The USPTO also has bilateral and multilateral engagement with other IP offices exploring AI tools. One such effort is the “Image Search Project,” a cooperative effort of the TM5, the five largest trademark offices in the world. This project incorporates machine learning to enhance image search database systems to improve trademark examination.

And of course, we look forward to continuing our close collaboration with the Israel Patent Office on a variety of IP issues. Work in AI is truly international, and the United States and Israel play a big part. We can see this from patent filings. At the USPTO, inventions from the United States obviously dominate. IBM files the most, by a significant number. Microsoft, Amazon, Intel and Google follow. Many of these companies of course, also have a presence in Israel and develop some technology here. And companies from Japan, India, China, and Korea also have significant AI filings at the USPTO.

In recent years, by the way, filings from Israel ranked next, right after these large nations. So despite its smaller size, Israel has had more AI filings at the USPTO in some years than Canada, Germany, Great Britain, France, and the rest of the world. And on a per capita basis, Israel leads outright. In 2018, for example, Israel ranked first at the USPTO in AI filings per capita. This was ahead of all countries, including the United States. And this is true of many technologies, not just AI.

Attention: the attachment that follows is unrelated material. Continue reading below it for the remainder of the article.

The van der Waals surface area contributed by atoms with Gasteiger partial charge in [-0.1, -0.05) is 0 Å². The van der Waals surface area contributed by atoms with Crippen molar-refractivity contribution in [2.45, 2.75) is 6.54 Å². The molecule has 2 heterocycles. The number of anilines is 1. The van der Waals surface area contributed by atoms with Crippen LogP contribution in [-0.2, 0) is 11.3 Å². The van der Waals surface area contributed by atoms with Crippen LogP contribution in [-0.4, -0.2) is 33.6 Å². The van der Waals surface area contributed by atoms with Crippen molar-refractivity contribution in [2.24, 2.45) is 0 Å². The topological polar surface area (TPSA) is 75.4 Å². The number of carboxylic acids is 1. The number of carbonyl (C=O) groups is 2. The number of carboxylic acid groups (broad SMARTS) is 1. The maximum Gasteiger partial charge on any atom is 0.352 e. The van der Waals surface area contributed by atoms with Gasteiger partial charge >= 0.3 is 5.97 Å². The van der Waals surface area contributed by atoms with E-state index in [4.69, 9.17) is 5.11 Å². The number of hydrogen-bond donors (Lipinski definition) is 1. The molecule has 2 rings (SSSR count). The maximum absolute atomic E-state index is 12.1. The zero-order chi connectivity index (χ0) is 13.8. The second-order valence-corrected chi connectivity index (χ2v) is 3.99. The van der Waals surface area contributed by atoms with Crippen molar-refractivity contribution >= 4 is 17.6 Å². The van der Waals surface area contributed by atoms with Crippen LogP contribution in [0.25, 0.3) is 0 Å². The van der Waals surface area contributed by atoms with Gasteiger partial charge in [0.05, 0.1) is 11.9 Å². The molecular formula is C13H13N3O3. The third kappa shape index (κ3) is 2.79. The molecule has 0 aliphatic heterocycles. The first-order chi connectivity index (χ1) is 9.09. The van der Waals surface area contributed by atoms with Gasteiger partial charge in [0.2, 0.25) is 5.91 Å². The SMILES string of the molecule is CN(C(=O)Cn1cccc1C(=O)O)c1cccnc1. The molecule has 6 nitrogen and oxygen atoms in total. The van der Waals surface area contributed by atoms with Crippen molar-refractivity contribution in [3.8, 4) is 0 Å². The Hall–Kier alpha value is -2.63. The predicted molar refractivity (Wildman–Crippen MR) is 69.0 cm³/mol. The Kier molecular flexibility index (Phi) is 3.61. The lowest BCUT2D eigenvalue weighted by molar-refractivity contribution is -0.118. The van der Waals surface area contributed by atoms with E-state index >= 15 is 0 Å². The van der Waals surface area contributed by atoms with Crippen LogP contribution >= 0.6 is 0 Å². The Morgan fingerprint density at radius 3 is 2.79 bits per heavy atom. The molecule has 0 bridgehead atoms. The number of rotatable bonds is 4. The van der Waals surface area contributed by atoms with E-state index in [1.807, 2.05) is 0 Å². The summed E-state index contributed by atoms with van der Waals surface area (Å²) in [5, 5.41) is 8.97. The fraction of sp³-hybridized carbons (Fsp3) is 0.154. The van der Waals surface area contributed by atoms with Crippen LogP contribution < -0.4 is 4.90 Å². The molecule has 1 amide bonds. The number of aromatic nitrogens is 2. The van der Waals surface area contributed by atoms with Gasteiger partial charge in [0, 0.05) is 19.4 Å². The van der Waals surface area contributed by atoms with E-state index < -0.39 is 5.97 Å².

Israeli and American-Israeli inventors have been an inspiration in many fields. Take, for example, Adi Shamir, Leonard Adelman and Ron Rivest, the co-inventors of RSA cryptography. Born in Tel Aviv in 1952, Dr. Shamir received a bachelors in mathematics in 1973 from Tel Aviv University, as well as a masters and PhD in computer science from the Weizmann Institute in Rehovot. In 1977, he joined the research staff at the Massachusetts Institute of Technology (MIT), where he met Ron Rivest and Leonard Adelman. Soon, the pioneers published a paper entitled, “A method for obtaining digital signatures and public-key cryptosystems,” which showed how a message could easily be encoded, sent to a recipient, and decoded with little chance of it being decoded by a third party who sees it.